Gunsan in the early 20th century / Robert Neff Collection

Spring has long been the season for contentious encounters between the Korean Coast Guard and Chinese fishing boats and this year is no exception. As the demand for fish increases and the supply dwindles, the number of violent incidents involving fishing boats will continue to increase. But this is not a new problem.

In the summer of 1884, Chinese fishing boats, numbering between 7,000 and 8,000 junks, were actively fishing along the western coast of the Korean Peninsula. The amount of fish caught was staggering. According to one account, a single haul of the net resulted in enough fish to fill a Chinese junk. Of course, with the increased number of Chinese fishermen, there was bound to be problems.

One Chinese junk was seized by the Korean authorities for the lack of proper documentation causing a diplomatic incident between the two countries and resulting in Liu Chin-chung, the Chinese consul, being called upon to resolve the issue. The consul had a different perspective of the affair. He told a member of the British diplomatic community in Korea that “the Chinese had been robbed of their boat...”

A Chinese junk in the West Sea in the early 20th century / Robert Neff Collection

Apparently, many of the Korean fishermen were upset because the Chinese fishermen did not respect the Koreans and their laws (in regard to when the fishing season began). The British diplomat also suggested there was another point of contention between the two groups of fishermen.

“While the Chinese avail themselves of the fishing on the [Korean] coast and use the [Korean] drying grounds for their fish, they do not, as far as I can learn, pay the [Koreans] for their use,” the consul said.

In September 1884, the Korean Court Gazette noted that unless “an officer is appointed for their [the Chinese fishermen] supervision not only will irregularities occur, illegal traders getting mixed up with bona fide fishing junks, but difficulties may be apprehended in the intercourse of the crews…”

There were plenty of difficulties.

In early March 1885, Friedrich Wilhelm Schultz, a German working for the Korean Customs Service, visited several ports along the west coast. His observations were mainly about these ports’ potential trade, but he also commented about the large number of Chinese fishing boats in Korean waters and the troubles they inflicted upon the Korean population.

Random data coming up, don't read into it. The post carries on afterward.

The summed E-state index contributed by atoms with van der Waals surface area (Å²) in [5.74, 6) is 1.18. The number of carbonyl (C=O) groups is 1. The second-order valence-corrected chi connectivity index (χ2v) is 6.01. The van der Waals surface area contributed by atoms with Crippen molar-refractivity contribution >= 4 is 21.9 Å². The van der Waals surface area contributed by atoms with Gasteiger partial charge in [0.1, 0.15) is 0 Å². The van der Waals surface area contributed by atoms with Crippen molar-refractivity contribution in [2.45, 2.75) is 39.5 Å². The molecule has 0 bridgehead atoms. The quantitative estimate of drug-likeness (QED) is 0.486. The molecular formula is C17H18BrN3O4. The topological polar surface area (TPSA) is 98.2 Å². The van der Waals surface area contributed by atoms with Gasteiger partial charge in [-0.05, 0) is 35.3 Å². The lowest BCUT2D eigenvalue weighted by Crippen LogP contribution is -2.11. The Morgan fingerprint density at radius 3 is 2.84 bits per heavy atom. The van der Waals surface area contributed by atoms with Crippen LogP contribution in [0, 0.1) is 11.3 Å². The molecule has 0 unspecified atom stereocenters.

“The Chinese fishermen congregate [around several islands near Gunsan] in great numbers, during 3-4 months every year, especially in the herring season. Whether their practice may be detrimental to the native fishing industry, as a loss to the revenue of the country, I am not in a position to judge.”

Boats at Gunsan in the early 20th century / Robert Neff Collection

Apparently, not all of the Chinese vessels in the vicinity were fishing. He reported there were hundreds of Chinese junks of all sizes — “From one-masted boats of 5-10 tons, two, three and four-masted junks up to large five-masted junks, like those trading to and from Shanghai.”

In Gunsan, itself, Schultz recognized a “three-masted Chefoo Junk” that had recently caused problems at Jemulpo (modern Incheon) taking on board a large supply of firewood. He probably wasn’t surprised when, a few hours, later, the junk’s crew were accused of “committing violence of all sorts.”

A Korean woman beseeched Schultz to help her as “the Chinese had taken her husband and another villager prisoners [and] had unmercifully beaten both and other natives as well; nearly smashed the whole house to pieces; and that the Chinese were very angry charging the inhabitants of the village with supplying [Schultz] with some unpleasant information about their doings.”